East Hampton Town Democrats, Republicans Question Each Others’ Campaign Finance Filings


With little more than three months to go before Election Day, the Democrats and Republicans in East Hampton Town are pointing fingers at each other over recent campaign finance filings.

The town’s Democratic Campaign Committee, known as Campaign 2013, on Monday filed a formal complaint with the New York State Board of Elections, alleging that Town Republican Councilman Dominick Stanzione’s reelection campaign committee, Friends of Dominick Stanzione, made a false filing by neglecting to list any receipts or expenditures for the same period.

Meanwhile, Carole Campolo, the secretary for the East Hampton Town Republican Committee, announced on Tuesday that she had filed a complaint with the State Board of Elections on July 18, alleging that the Democratic committee had failed to list expenditures for the first half of the year.

Mr. Stanzione, in a statement released on Monday night, acknowledged making an “honest mistake” on his campaign report filed last week.

The Democrats’ complaint claims that Friends of Dominick Stanzione filed a false campaign report for the reporting period that ended on July 11. Specifically, it claimed “no activity”—neither receipts nor expenditures—for the six months since the last filing in January.

“Stanzione is the treasurer of his own committee with responsibility for filing the report and for its contents,” read a statement the Democrats issued on Monday.

Intentionally filing a false campaign finance report can be prosecuted as a felony, it notes.

The Democrats stated that on March 28, April 11, and June 6, advertisements supporting Mr. Stanzione’s reelection bid appeared in local news outlets, in print and online. The ads were attributed to “Friends of Dominick Stanzione,” but did not say, “paid for by,” as required by law, the Democrats alleged.

“Both the expenditures for the ad and the source of funds to pay for it are required to be disclosed in the periodic campaign finance report,” statement reads. “Even if the ads were donated, they would have to be reported as contributions in-kind and the donor’s name disclosed.”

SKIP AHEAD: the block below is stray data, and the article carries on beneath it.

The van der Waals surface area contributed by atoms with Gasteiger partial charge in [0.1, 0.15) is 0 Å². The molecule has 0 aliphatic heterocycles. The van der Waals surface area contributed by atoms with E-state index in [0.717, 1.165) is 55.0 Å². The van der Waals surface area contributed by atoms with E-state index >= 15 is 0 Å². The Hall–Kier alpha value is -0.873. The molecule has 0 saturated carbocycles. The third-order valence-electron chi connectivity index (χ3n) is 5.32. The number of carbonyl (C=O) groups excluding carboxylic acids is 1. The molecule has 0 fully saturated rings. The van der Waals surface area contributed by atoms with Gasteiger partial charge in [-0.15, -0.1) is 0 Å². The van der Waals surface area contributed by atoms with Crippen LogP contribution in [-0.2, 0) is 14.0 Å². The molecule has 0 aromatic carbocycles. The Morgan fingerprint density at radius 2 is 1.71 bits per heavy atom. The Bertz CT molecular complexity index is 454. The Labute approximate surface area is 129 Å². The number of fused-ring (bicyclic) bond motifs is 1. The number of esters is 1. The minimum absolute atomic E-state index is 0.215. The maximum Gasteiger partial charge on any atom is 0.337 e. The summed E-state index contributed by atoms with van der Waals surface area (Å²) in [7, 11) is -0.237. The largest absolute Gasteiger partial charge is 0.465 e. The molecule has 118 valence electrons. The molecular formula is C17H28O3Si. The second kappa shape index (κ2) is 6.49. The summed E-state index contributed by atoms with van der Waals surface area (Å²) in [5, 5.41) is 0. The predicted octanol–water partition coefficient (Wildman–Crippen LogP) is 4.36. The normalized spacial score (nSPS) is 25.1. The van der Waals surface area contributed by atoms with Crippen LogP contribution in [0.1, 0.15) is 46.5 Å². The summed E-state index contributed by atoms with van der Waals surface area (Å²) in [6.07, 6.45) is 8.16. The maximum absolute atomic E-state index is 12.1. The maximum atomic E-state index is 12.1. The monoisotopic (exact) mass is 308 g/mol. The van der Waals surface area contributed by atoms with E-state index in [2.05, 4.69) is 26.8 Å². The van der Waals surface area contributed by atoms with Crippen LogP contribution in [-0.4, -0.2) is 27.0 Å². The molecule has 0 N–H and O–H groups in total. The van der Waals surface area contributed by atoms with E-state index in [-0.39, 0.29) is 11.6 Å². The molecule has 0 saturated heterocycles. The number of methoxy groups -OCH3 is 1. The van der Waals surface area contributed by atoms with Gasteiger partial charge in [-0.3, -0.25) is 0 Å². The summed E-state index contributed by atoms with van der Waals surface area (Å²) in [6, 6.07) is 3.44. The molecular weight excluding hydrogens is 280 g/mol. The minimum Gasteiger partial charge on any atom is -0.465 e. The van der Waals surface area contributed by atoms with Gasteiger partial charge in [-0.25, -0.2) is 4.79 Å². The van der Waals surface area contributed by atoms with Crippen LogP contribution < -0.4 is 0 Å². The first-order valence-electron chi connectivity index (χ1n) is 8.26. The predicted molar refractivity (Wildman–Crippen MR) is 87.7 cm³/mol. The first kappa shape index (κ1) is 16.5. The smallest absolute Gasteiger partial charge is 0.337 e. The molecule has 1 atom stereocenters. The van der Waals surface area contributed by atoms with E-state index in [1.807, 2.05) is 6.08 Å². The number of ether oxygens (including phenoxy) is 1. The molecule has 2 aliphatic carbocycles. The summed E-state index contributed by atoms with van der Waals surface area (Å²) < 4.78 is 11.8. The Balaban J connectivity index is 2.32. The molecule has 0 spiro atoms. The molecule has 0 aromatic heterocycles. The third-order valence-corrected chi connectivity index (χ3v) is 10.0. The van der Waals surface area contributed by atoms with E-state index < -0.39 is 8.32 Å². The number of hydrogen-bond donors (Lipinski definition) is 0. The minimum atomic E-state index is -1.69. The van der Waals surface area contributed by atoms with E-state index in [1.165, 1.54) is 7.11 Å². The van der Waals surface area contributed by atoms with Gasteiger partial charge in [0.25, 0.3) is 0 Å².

Mr. Stanzione acknowledged that his committee filed a finance report claiming “no activity” for the past six months, that he was the committee treasurer, and that the report should have listed expenses associated with recent ads. He added that a professional treasurer hired by his campaign brought the problem to his attention about a week ago and that it is making “appropriate adjustments” immediately.

“My bad,” Mr. Stanzione said in his statement. “I’m not a campaign finance professional. That’s why I now have a professional handling the committee’s filings and finances.”

He is no longer committee treasurer, he said.

“I really appreciate that campaign finance and technical reporting is all best left to campaign professionals,” he wrote. “Done well, it is time consuming. Done incorrectly, it can be an unnecessary distraction from serving the people of our community—and that’s what I honestly believe I do best—serve.”

Ms. Campolo said the Democrats were guilty of much the same thing. Her complaint charges that the committee did not list expenditures for the January 13 to July 12 filing period, despite having taken out many newspaper and radio ads over the past several months.

Christopher Kelley, the chairman for the Democrats’ campaign, on Tuesday afternoon said he was unaware of Ms. Campolo’s complaint, but, upon hearing it, he disputed it.

“Carole Campolo doesn’t know what she’s talking about,” he said, saying that the Democrats did not write any checks before July 11.

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